In an interview with AAMCNews, CEGA affiliated professor Stefano Bertozzi describes the coronavirus outbreak and inmate conditions at San Quentin State Prison.
“COVID-19 is raging in numerous jails and prisons across the United States, fueled by a toxic mix of factors that include overcrowding, limited testing, and lack of sufficient sanitation.
So far, more than 160,000 people have been infected in prisons or jails, and 1,000 prisoners and staff members have died. According to a recent study, the rate of COVID-19 among prisoners has been 5.5 times higher than in the U.S. population.
At San Quentin State Prison, cases are finally down, but nearly 2 out of 3 prisoners were infected with COVID-19 earlier this summer. Twenty-six died.
In June, early in the San Quentin outbreak, a team of health experts toured the facility, noting poor ventilation with windows welded shut, prisoners sleeping just feet apart, and other concerns. Their report laid out detailed recommendations to help prevent further spread.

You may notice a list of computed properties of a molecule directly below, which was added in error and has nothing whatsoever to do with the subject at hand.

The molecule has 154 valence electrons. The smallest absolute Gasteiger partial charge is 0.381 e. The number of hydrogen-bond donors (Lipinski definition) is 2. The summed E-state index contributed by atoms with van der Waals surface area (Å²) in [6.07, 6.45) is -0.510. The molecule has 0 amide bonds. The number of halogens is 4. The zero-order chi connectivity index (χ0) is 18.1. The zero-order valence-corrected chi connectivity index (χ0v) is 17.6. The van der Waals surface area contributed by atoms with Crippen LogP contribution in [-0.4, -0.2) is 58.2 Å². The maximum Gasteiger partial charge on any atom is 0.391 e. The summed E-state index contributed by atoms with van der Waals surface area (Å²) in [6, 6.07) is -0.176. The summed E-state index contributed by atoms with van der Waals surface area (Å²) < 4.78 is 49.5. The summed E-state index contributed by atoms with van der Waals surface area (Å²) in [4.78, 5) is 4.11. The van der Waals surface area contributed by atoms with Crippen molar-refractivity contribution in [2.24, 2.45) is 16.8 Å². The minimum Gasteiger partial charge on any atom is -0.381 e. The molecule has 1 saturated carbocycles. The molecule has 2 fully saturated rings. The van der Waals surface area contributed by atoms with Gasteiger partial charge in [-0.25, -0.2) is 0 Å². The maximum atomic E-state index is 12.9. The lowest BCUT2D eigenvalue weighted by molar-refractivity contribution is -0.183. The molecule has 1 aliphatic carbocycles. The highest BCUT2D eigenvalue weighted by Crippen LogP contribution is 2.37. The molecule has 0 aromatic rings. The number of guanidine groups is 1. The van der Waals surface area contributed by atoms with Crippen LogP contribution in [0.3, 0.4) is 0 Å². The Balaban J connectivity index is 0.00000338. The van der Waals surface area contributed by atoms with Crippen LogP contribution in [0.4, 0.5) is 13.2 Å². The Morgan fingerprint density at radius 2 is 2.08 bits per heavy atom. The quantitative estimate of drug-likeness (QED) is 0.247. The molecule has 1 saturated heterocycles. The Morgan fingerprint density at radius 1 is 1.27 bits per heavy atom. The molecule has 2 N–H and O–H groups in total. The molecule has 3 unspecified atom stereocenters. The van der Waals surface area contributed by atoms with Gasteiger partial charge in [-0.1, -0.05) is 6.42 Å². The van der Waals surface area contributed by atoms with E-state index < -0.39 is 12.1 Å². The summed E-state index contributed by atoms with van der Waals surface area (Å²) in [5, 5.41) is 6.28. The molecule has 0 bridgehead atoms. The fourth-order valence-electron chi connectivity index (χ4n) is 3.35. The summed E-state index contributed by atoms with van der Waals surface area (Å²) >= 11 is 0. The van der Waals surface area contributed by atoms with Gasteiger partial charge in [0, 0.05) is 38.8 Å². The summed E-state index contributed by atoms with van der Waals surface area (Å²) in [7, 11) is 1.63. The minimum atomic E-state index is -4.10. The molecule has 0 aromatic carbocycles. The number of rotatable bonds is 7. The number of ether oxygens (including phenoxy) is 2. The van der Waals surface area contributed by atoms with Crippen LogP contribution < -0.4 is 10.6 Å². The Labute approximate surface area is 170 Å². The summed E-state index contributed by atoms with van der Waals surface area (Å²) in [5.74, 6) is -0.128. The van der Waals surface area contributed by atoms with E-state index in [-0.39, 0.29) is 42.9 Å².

AAMCNews recently spoke with Stefano Bertozzi, MD, PhD, a member of the team and professor of public health at the University of California, Berkeley, and Brie Williams, MD, a professor of medicine at the University of California, San Francisco (UCSF) and director of a health-focused prison culture change program at UCSF called Amend.
They shared their experiences and their plea for essential changes to protect prisoners and staff — as well as surrounding communities since, as they say, ‘the walls of a prison are not capable of containing viruses.'”
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